Left: Strapless, boned satin bodice
Right: Satin pleated skirt with lace pleated overlay
It wasn’t hanging correctly at all due to the pleats in the overlay sitting on top of the pleats in the satin. In addition to this, the satin is so thick and ‘springy’ that it didn’t respond well to being pleated, and stuck out in a rather unflattering manner. I was crestfallen and wasn’t sure what to do. My options were to:
a) stick with it but be unhappy – but I couldn’t go with this option. This dress is supposed to be a testament to my sewing and something very special that I feel proud to wear. How could I wear it if I was unhappy with it?
b) scrap the skirt and make a new one with extra fabric – the thrifty part of my brain wouldn’t allow me to do this. Wasting that amount of lace and satin would be a sin.
c) unpick the pleats in both skirts and try sewing them together as one or
d) unpick the pleats in both skirts and gather them instead
So it was either C or D, and let me tell you I’d had enough of pleats after sewing 16 of them, so I opted for gathering, and if it wasn’t going to work out then I’d have to fall back on option B – eek!
Unpicking the waist seam and then the pleats in the lace took FOREVER. The thread was the exact same colour, I thought I might go blind trying to see every stitch and distinguish it from the lace. The weave of the lace was so open that I had to unpick each individual stitch. I couldn’t rip out a few at a time or I risked tearing the lace. Eventually I managed it and miraculously I managed to retain my sight and not tear the lace. Whoop!
The next stage was to gather the waistline – straightforward, right? Erm NO. I sewed my two gathering lines and realised that the second one had accidentally crossed over the first in a careless mid-sewing swerve, so before I could even begin I had to unpick that line of stitches and redo it. Once I had done that I set about pulling the threads to gather them only to find that the stitches weren’t long enough and the threads snapped! I’d used a stitch length of 4 but it wasn’t enough! So I had to start AGAIN. This time I used a stitch length of 5 and thankfully it worked.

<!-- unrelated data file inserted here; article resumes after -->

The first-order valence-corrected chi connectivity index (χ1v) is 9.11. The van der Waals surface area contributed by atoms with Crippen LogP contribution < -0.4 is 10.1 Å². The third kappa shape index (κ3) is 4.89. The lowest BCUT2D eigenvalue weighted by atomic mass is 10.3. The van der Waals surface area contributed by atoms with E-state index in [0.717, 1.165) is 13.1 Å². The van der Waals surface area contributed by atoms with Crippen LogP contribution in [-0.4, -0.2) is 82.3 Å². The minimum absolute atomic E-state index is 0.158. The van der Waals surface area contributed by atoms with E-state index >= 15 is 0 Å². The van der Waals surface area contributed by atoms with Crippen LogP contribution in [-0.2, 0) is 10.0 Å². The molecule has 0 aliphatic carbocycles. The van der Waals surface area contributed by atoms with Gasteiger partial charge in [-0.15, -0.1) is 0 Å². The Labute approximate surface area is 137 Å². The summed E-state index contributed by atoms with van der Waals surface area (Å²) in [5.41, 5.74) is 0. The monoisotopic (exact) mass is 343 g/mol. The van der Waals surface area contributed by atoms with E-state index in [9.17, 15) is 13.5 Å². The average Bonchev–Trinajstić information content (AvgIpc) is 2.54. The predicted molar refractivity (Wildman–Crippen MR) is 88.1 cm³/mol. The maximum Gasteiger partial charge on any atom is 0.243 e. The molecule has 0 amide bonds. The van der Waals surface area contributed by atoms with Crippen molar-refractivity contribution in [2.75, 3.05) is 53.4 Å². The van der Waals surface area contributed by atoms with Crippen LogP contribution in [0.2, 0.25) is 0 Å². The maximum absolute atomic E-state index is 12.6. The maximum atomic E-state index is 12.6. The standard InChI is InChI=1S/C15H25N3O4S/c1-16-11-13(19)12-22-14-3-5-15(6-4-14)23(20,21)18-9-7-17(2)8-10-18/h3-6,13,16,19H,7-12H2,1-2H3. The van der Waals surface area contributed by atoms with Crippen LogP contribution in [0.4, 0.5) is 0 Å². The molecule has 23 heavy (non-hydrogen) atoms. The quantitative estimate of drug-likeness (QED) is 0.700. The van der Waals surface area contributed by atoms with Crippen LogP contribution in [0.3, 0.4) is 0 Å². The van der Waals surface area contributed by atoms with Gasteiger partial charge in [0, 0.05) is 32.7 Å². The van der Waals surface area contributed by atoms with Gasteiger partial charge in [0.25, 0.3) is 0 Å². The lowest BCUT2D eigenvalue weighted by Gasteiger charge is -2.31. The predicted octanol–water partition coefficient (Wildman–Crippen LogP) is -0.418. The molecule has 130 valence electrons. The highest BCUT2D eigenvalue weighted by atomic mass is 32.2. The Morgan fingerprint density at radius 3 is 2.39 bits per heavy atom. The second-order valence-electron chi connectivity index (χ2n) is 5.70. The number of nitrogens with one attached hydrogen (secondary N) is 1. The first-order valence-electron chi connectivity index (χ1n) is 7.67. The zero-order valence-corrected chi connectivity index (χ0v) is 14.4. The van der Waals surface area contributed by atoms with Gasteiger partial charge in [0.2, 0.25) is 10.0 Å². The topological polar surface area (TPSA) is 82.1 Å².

I used bias binding to bind the skirt and bodice seams together to make the waistline nice and neat on the inside. I had used French seams for the side seams of the satin skirt and when I hemmed it, I used a bias binding facing hand sewn into place. Both the overlay and the satin skirt are sewn together at the centre back zip because of the zip. Here’s a close-up photo of some of the insides.
Left: French seamed satin skirt
Top right: Bias bound waistline
Bottom right: Bias bound hem on the satin skirt
I had quite a bit of bother with the zip. I ordered a ‘transparent’ concealed zip – the only type of zip available from White Tree Fabrics – designed to be ‘transparent’ so that you can use it with any fabric (
Note from WhiteTree - larger zip selection coming soon!). You’ll note the quotation marks I have employed because the zip is not so much ‘transparent’ as just…white. As you sewists will know, it’s always tricky inserting an invisible zip especially if you have a bulky waistband to get past, and with the lace overlay added into the equation it did not go well! The zip was showing and it was showing white. To make matters worse, when I then tried on the garment, the zip pull got stuck at the bulky bit (despite me having snipped the corners to try to eliminate the bulk) and it wouldn’t move. I had to unpick it and go and buy a standard dress red dress zip for the job! I did a centred zip in the end, and the bulkiness of the seams means it stands out a bit, but I can live with it. Especially when the alternative is to unpick it AGAIN and re-insert!
The Red Lace Dress – inside – front and back
I haven’t worn the dress yet as I am saving it for a dear friend’s wedding in October. Obviously I had to try it on for a few quick photos though, to give you an idea of what it looks like on! I’m pleased with how it looks from the front, and from the side.
The back has a few issues – a bit of gaping in the upper back of the lace overlay. On the dressmaker’s dummy if the top of the neckline sits high, it reduces the gape, but it doesn’t want to sit high when I’m actually wearing it. What I’m going to do is to trim the neckline down a little lower to get rid of the excess from the top, and then re-finish the edges, and make a new button loop. But that can wait until nearer to the wedding!
Talking of button loops, this was my first ever go at it and I was pleased with how it turned out and relieved it was easy to do. I had to consult my 1972 Singer Sewing Book for instructions on how to do it! Here’s a photo of the loop and also the blind hem I hand-sewed on the satin. You guys know how much I hate hand-sewing so this deserves another photo!
If you’re still reading, congratulations on making it through such a long post and please accept my apologies: this dress took such a long time to get right and a lot of effort went into it so I like to give a full report!
I’m looking forward to wearing this to my friend’s wedding (once I’ve sorted the back gape). Thanks to White Tree Fabrics for providing the fabric! My next project with them is going to be super simple!
If you fancy tackling a project like this and having a go at making your own red lace dress, here's what you'll need:
The Red lace can be found ► here.
Find our duchess satin ► here.
Liquid lightweight satin is ► here.
Try this sewing pattern ► V8020.
Sew All Threads ► here.